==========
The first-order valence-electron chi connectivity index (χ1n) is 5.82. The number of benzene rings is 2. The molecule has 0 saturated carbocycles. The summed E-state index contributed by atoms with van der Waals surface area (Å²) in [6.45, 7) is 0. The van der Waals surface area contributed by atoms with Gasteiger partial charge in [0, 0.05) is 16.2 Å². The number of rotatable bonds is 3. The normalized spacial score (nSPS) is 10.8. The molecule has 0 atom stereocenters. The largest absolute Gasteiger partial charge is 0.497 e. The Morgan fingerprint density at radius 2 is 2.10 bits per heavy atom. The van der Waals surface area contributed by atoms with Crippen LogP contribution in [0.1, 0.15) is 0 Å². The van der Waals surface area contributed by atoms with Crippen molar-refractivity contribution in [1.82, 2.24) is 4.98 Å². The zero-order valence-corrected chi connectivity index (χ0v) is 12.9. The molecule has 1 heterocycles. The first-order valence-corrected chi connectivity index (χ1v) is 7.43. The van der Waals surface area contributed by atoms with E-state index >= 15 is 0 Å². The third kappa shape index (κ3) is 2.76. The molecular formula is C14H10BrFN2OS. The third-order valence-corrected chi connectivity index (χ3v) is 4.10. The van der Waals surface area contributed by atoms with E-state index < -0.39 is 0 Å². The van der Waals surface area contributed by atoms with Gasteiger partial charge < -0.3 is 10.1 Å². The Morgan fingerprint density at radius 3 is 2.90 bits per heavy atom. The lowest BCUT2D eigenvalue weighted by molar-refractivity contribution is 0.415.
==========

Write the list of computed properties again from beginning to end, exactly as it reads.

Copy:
The first-order valence-electron chi connectivity index (χ1n) is 5.82. The number of benzene rings is 2. The molecule has 0 saturated carbocycles. The summed E-state index contributed by atoms with van der Waals surface area (Å²) in [6.45, 7) is 0. The van der Waals surface area contributed by atoms with Gasteiger partial charge in [0, 0.05) is 16.2 Å². The number of rotatable bonds is 3. The normalized spacial score (nSPS) is 10.8. The molecule has 0 atom stereocenters. The largest absolute Gasteiger partial charge is 0.497 e. The Morgan fingerprint density at radius 2 is 2.10 bits per heavy atom. The van der Waals surface area contributed by atoms with Crippen LogP contribution in [0.1, 0.15) is 0 Å². The van der Waals surface area contributed by atoms with Crippen molar-refractivity contribution in [1.82, 2.24) is 4.98 Å². The zero-order valence-corrected chi connectivity index (χ0v) is 12.9. The molecule has 1 heterocycles. The first-order valence-corrected chi connectivity index (χ1v) is 7.43. The van der Waals surface area contributed by atoms with E-state index >= 15 is 0 Å². The third kappa shape index (κ3) is 2.76. The molecular formula is C14H10BrFN2OS. The third-order valence-corrected chi connectivity index (χ3v) is 4.10. The van der Waals surface area contributed by atoms with E-state index < -0.39 is 0 Å². The van der Waals surface area contributed by atoms with Gasteiger partial charge < -0.3 is 10.1 Å². The Morgan fingerprint density at radius 3 is 2.90 bits per heavy atom. The lowest BCUT2D eigenvalue weighted by molar-refractivity contribution is 0.415.